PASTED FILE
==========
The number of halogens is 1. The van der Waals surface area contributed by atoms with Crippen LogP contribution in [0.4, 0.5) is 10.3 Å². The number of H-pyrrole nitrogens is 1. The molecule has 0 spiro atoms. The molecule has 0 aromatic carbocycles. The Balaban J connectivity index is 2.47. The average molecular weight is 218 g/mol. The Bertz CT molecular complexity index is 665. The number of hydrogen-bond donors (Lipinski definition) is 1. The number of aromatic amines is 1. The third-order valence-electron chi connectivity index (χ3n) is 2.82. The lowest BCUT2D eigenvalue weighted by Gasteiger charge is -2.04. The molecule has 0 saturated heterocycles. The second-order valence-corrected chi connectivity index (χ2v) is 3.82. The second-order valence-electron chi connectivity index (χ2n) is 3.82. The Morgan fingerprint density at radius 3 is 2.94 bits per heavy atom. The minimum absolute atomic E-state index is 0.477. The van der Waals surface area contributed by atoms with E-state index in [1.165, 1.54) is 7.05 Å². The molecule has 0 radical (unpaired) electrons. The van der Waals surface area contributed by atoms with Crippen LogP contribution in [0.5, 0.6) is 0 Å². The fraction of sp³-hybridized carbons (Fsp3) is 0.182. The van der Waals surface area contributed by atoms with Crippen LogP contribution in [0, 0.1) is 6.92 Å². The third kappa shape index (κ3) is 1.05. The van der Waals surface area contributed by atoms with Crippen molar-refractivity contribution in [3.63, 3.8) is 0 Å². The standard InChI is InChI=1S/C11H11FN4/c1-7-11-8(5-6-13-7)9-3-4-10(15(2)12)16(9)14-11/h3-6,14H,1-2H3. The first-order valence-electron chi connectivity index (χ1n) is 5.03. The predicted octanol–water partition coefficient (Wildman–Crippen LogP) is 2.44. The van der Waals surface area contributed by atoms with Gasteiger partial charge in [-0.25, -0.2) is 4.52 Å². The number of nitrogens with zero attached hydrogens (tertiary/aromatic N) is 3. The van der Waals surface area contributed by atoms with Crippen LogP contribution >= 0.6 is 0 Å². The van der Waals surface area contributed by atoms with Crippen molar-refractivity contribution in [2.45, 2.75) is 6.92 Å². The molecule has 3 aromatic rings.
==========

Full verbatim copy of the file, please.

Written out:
The number of halogens is 1. The van der Waals surface area contributed by atoms with Crippen LogP contribution in [0.4, 0.5) is 10.3 Å². The number of H-pyrrole nitrogens is 1. The molecule has 0 spiro atoms. The molecule has 0 aromatic carbocycles. The Balaban J connectivity index is 2.47. The average molecular weight is 218 g/mol. The Bertz CT molecular complexity index is 665. The number of hydrogen-bond donors (Lipinski definition) is 1. The number of aromatic amines is 1. The third-order valence-electron chi connectivity index (χ3n) is 2.82. The lowest BCUT2D eigenvalue weighted by Gasteiger charge is -2.04. The molecule has 0 saturated heterocycles. The second-order valence-corrected chi connectivity index (χ2v) is 3.82. The second-order valence-electron chi connectivity index (χ2n) is 3.82. The Morgan fingerprint density at radius 3 is 2.94 bits per heavy atom. The minimum absolute atomic E-state index is 0.477. The van der Waals surface area contributed by atoms with E-state index in [1.165, 1.54) is 7.05 Å². The molecule has 0 radical (unpaired) electrons. The van der Waals surface area contributed by atoms with Crippen LogP contribution in [0.5, 0.6) is 0 Å². The fraction of sp³-hybridized carbons (Fsp3) is 0.182. The van der Waals surface area contributed by atoms with Crippen LogP contribution in [0, 0.1) is 6.92 Å². The third kappa shape index (κ3) is 1.05. The van der Waals surface area contributed by atoms with Crippen molar-refractivity contribution in [3.63, 3.8) is 0 Å². The standard InChI is InChI=1S/C11H11FN4/c1-7-11-8(5-6-13-7)9-3-4-10(15(2)12)16(9)14-11/h3-6,14H,1-2H3. The first-order valence-electron chi connectivity index (χ1n) is 5.03. The predicted octanol–water partition coefficient (Wildman–Crippen LogP) is 2.44. The van der Waals surface area contributed by atoms with Gasteiger partial charge in [-0.25, -0.2) is 4.52 Å². The number of nitrogens with zero attached hydrogens (tertiary/aromatic N) is 3. The van der Waals surface area contributed by atoms with Crippen LogP contribution >= 0.6 is 0 Å². The van der Waals surface area contributed by atoms with Crippen molar-refractivity contribution in [2.45, 2.75) is 6.92 Å². The molecule has 3 aromatic rings.